Neil G. Volz

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Neil G. Volz, former congressional aide to Representative Bob Ney (R-Ohio) and a business associate of convicted lobbyist Jack Abramoff [1], "pleaded guilty" May 8, 2006, in a plea hearing with U.S. District Judge Ellen Segal Huvelle [2], to "one count of conspiracy, including wire fraud and violating House rules, charges stemming from his work on Capitol Hill and the lobbying practice he joined after leaving Ney's office," the Associated Press's Mark Sherman reported May 8, 2006.

Volz "quit his job" on January 6, 2006, at Barnes & Thornburg LLP, three days after Abramoff pleaded guilty to "bribery and tax evasion charges," The Journal Gazette reported January 22, 2006. [3][4]

Volz was Representative Bob Ney's chief of staff "when Jack Abramoff had Ney insert a provision into an unrelated bill that would re-open the Tigua Indian Tribe's casino. Volz was Abramoff's chief point of contact during this effort, and soon thereafter Volz left Ney's office and went to work [early in 2002] for Jack Abramoff, where he immediately began to work as a lobbyist in violation of the one-year ban on lobbying after leaving the House of Representatives." [5][6]

Volz was "one of more than a dozen lobbyists who were members of "Team Abramoff", the tight-knit group who worked under" Jack Abramoff "when he was at the lobbying helm of the Washington office of Greenberg Traurig LLP and, before that, Preston Gates Ellis & Rouvelas Meeds LLP." [7]

Bribery Charges Pending

Ney and his former chief of staff Neil Volz have already been told by prosecutors "that they are preparing a possible bribery case against them, according to two sources knowledgeable about the matter who spoke on the condition of anonymity," Susan Schmidt and James V. Grimaldi reported in the November 26, 2005, Washington Post.

"Ney is the congressman whose name has surfaced most prominently in the Abramoff investigation. His spokesman and attorney have said for weeks that Ney has not been told he is a target of the inquiry, even while acknowledging that his office has received a grand jury subpoena and that his activities were mentioned in [Michael] Scanlon's plea agreement."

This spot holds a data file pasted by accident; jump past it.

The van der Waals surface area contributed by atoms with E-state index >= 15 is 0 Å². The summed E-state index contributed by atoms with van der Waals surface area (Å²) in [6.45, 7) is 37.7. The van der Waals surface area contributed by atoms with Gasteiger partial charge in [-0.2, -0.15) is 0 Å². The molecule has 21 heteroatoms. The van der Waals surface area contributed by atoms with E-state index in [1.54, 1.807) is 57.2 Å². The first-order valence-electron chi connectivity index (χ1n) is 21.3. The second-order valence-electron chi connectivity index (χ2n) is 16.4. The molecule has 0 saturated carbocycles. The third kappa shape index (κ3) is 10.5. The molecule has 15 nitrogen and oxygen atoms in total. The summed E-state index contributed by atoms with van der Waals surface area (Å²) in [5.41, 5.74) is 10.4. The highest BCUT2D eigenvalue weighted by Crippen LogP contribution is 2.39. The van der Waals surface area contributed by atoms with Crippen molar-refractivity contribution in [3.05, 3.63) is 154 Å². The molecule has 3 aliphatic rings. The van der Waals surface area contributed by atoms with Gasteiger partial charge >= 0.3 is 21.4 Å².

Sources said that "during the third week of October," prosecutors told Ney and Volz "that they were preparing a bribery case based in part on activities that occurred in October 2000. Abramoff and another business partner, Adam Kidan, were also told that they are targets in that case, the sources said.

"The five-year statute of limitations for filing charges based on those events expired last month; the prosecutors sought and received a waiver of the deadline from all four men while they continue their investigation, the sources said. Prosecutors are often able to obtain such waivers by giving the targets a choice of being indicted right away or granting more time to see if information might surface that exonerates them," Schmidt and Grimaldi wrote.

Fundraising with Abramoff

On June 3, 2003, Speaker of the House J. Dennis Hastert’s political action committee held "a $1,500-a-plate lunch at [Abramoff's restaurant] Signatures at which Hastert [was] the featured speaker. Abramoff and two other members of his staff may have been in attendance, as Hastert’s PAC records contributions of $6,250 from the lobbyist and six other members of his firm"--Todd A. Boulanger, Duane R. Gibson, Kevin A. Ring, Shawn Vasell, Neil G. Volz and Padgett Wilson--"shortly thereafter–including a $500 contribution from Boulanger," John Byrne reported in The Raw Story, March 29, 2005.


Volz is "actively involved in conservative politics and has held several ranking staff positions with state and federal legislators. His practice areas include, but are not limited to technology, homeland security, financial services, procurement, appropriations, outsourcing and competitive sourcing, transportation, energy, trade and foreign relations.

"Prior to working as a lobbyist, Mr. Volz most recently served as staff director for the U.S. House of Representatives Committee on House Administration, where he oversaw the committee responsible for administering the internal operations of the House of Representatives as well as federal election law. This included everything from passage of election reform legislation after the 2000 presidential election, to helping coordinate Capitol Hill security after the September 11th attacks in Washington, D.C.

"In addition, Mr. Volz served as chief of staff for U.S. Representative Robert W. Ney (R-Ohio), for whom he oversaw the Congressional account and the office’s legislative and policy initiatives. Before being named chief of staff, he served as Rep. Ney’s press secretary."

Source: Volz's Barnes & Thornburg LLP online Profile.

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